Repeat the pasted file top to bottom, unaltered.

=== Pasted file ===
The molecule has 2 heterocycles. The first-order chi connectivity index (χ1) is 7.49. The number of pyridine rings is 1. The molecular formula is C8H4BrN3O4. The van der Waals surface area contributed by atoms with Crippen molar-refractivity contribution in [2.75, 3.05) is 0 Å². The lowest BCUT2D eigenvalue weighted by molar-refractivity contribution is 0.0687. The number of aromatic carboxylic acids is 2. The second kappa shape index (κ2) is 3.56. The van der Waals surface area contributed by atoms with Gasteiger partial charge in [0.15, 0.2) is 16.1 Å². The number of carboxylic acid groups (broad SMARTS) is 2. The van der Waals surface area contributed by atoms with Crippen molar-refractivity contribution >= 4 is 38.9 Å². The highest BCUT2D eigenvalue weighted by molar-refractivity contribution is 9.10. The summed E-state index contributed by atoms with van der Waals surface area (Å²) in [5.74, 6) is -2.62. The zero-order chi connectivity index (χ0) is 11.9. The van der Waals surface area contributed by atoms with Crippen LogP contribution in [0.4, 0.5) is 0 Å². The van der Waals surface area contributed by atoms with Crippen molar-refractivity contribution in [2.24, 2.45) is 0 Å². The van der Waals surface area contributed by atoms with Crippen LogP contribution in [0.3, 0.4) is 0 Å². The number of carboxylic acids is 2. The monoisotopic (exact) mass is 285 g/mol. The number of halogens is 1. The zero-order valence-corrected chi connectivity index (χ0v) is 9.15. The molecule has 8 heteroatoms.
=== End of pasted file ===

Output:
The molecule has 2 heterocycles. The first-order chi connectivity index (χ1) is 7.49. The number of pyridine rings is 1. The molecular formula is C8H4BrN3O4. The van der Waals surface area contributed by atoms with Crippen molar-refractivity contribution in [2.75, 3.05) is 0 Å². The lowest BCUT2D eigenvalue weighted by molar-refractivity contribution is 0.0687. The number of aromatic carboxylic acids is 2. The second kappa shape index (κ2) is 3.56. The van der Waals surface area contributed by atoms with Gasteiger partial charge in [0.15, 0.2) is 16.1 Å². The number of carboxylic acid groups (broad SMARTS) is 2. The van der Waals surface area contributed by atoms with Crippen molar-refractivity contribution >= 4 is 38.9 Å². The highest BCUT2D eigenvalue weighted by molar-refractivity contribution is 9.10. The summed E-state index contributed by atoms with van der Waals surface area (Å²) in [5.74, 6) is -2.62. The zero-order chi connectivity index (χ0) is 11.9. The van der Waals surface area contributed by atoms with Crippen LogP contribution in [0.4, 0.5) is 0 Å². The van der Waals surface area contributed by atoms with Crippen molar-refractivity contribution in [2.24, 2.45) is 0 Å². The van der Waals surface area contributed by atoms with Crippen LogP contribution in [0.3, 0.4) is 0 Å². The number of carboxylic acids is 2. The monoisotopic (exact) mass is 285 g/mol. The number of halogens is 1. The zero-order valence-corrected chi connectivity index (χ0v) is 9.15. The molecule has 8 heteroatoms.